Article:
- Seek the help of an agent: A real estate agent generally has knowledge of the local market and would have access to lease purchase properties or might know of people who would consider this option. You can find a local real estate agent either on your phonebook or checking online.
- Ask the owner if they’ll accept a lease-purchase option: Not every seller would love to go with the lease-purchase agreement. When you find a home you have interest in, ask the seller if they’ll accept a lease-purchase option. Tip! Go for properties that have spent longer than usual time on the market. This option might motivate the owner and they’ll have to consider it since the property is just there not bringing money.
- Ask the owner why they’re selling: This is to avoid buying a property from a financially distressed person. They might default their loan payments or declare bankruptcy and lose the property in the process. Despite you having a lease-purchase agreement on the property, you’ll be kicked out without any necessary compensations. You can as well go further to do a credit check on the seller. Request their permission to carry out a credit check on them. Search for delinquent accounts or huge debts which are generally signs of bad financial shape.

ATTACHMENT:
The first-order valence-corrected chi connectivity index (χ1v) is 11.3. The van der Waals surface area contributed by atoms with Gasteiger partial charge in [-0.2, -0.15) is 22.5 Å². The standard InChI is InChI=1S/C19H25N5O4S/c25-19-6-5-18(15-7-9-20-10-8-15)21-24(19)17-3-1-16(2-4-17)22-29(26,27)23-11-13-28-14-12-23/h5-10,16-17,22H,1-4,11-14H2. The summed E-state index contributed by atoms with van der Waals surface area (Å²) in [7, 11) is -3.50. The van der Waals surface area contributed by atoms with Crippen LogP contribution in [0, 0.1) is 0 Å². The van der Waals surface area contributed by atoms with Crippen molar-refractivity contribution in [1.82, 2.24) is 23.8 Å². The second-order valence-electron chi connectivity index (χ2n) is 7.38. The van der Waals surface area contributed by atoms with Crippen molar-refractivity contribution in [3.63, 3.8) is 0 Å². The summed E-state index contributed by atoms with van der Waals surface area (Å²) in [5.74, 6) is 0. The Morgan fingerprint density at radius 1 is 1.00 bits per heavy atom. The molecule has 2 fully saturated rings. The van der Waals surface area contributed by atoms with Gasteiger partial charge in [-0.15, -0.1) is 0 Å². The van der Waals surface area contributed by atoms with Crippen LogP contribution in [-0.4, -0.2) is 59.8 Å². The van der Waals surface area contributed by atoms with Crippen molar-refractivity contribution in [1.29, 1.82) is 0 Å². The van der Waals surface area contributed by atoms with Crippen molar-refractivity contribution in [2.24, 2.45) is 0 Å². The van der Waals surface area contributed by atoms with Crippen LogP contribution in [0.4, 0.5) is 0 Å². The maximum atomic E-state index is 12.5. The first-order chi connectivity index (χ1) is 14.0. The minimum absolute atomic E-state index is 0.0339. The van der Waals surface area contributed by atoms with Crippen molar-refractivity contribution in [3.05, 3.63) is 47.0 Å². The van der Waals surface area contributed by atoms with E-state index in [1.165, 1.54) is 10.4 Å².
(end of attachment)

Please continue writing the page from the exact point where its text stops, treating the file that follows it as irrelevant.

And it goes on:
- Have the Property Appraised: This will help confirm that the home is worth what the seller is asking. Appraisers are generally very affordable and the cost can vary depending on some factors.
- Your location
- Size of property
- Go for home Inspection: Once you found yourself a suitable home and the seller agreed to a lease-purchase option, it’s time to inspect the home and make sure it’s in good shape as stated by the seller. Your agent can as well play a great role here to hire a home inspector to do a full inspection to make known every problem the property may have. In case you find any problems, be sure they’re not issues that could prevent you from getting a loan, and be sure to specify in the contract who’s to take care of problems found during inspection. The sellers might consider offering a discount price to enable the lease-purchase buyer to take care of these repairs.